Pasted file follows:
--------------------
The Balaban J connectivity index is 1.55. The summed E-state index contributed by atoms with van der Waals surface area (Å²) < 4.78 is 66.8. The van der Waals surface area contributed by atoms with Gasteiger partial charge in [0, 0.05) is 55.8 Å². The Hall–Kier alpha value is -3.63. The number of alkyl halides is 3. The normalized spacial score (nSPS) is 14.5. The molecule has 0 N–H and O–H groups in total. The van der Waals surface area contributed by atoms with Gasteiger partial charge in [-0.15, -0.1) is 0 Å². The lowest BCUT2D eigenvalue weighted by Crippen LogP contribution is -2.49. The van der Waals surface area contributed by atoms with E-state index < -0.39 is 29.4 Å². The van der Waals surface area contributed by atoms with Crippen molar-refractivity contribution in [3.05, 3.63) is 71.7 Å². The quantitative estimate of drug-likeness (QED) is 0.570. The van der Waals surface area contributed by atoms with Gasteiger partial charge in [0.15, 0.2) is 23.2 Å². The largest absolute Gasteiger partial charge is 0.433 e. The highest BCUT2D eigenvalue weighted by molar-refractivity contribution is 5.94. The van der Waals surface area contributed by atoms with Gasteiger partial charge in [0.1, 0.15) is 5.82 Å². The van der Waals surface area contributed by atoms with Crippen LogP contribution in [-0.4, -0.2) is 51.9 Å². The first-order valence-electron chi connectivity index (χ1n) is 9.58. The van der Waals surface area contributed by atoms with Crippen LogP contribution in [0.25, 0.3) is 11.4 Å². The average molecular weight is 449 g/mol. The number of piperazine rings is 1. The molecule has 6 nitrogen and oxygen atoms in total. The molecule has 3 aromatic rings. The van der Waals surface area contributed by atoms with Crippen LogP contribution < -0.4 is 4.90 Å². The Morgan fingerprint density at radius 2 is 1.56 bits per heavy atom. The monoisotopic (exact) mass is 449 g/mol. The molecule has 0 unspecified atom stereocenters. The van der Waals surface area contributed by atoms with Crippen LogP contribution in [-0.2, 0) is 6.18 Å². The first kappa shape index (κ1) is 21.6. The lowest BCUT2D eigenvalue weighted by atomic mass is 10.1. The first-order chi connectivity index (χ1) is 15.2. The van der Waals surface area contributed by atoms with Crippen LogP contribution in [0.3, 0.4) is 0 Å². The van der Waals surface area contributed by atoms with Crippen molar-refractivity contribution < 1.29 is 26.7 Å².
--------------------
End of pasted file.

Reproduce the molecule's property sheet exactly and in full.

The Balaban J connectivity index is 1.55. The summed E-state index contributed by atoms with van der Waals surface area (Å²) < 4.78 is 66.8. The van der Waals surface area contributed by atoms with Gasteiger partial charge in [0, 0.05) is 55.8 Å². The Hall–Kier alpha value is -3.63. The number of alkyl halides is 3. The normalized spacial score (nSPS) is 14.5. The molecule has 0 N–H and O–H groups in total. The van der Waals surface area contributed by atoms with Gasteiger partial charge in [-0.15, -0.1) is 0 Å². The lowest BCUT2D eigenvalue weighted by Crippen LogP contribution is -2.49. The van der Waals surface area contributed by atoms with E-state index < -0.39 is 29.4 Å². The van der Waals surface area contributed by atoms with Crippen molar-refractivity contribution in [3.05, 3.63) is 71.7 Å². The quantitative estimate of drug-likeness (QED) is 0.570. The van der Waals surface area contributed by atoms with Gasteiger partial charge in [0.15, 0.2) is 23.2 Å². The largest absolute Gasteiger partial charge is 0.433 e. The highest BCUT2D eigenvalue weighted by molar-refractivity contribution is 5.94. The van der Waals surface area contributed by atoms with Gasteiger partial charge in [0.1, 0.15) is 5.82 Å². The van der Waals surface area contributed by atoms with Crippen LogP contribution in [-0.4, -0.2) is 51.9 Å². The first-order valence-electron chi connectivity index (χ1n) is 9.58. The van der Waals surface area contributed by atoms with Crippen LogP contribution in [0.25, 0.3) is 11.4 Å². The average molecular weight is 449 g/mol. The number of piperazine rings is 1. The molecule has 6 nitrogen and oxygen atoms in total. The molecule has 3 aromatic rings. The van der Waals surface area contributed by atoms with Crippen LogP contribution < -0.4 is 4.90 Å². The Morgan fingerprint density at radius 2 is 1.56 bits per heavy atom. The monoisotopic (exact) mass is 449 g/mol. The molecule has 0 unspecified atom stereocenters. The van der Waals surface area contributed by atoms with Crippen LogP contribution in [-0.2, 0) is 6.18 Å². The first kappa shape index (κ1) is 21.6. The lowest BCUT2D eigenvalue weighted by atomic mass is 10.1. The first-order chi connectivity index (χ1) is 15.2. The van der Waals surface area contributed by atoms with Crippen LogP contribution in [0.3, 0.4) is 0 Å². The van der Waals surface area contributed by atoms with Crippen molar-refractivity contribution < 1.29 is 26.7 Å².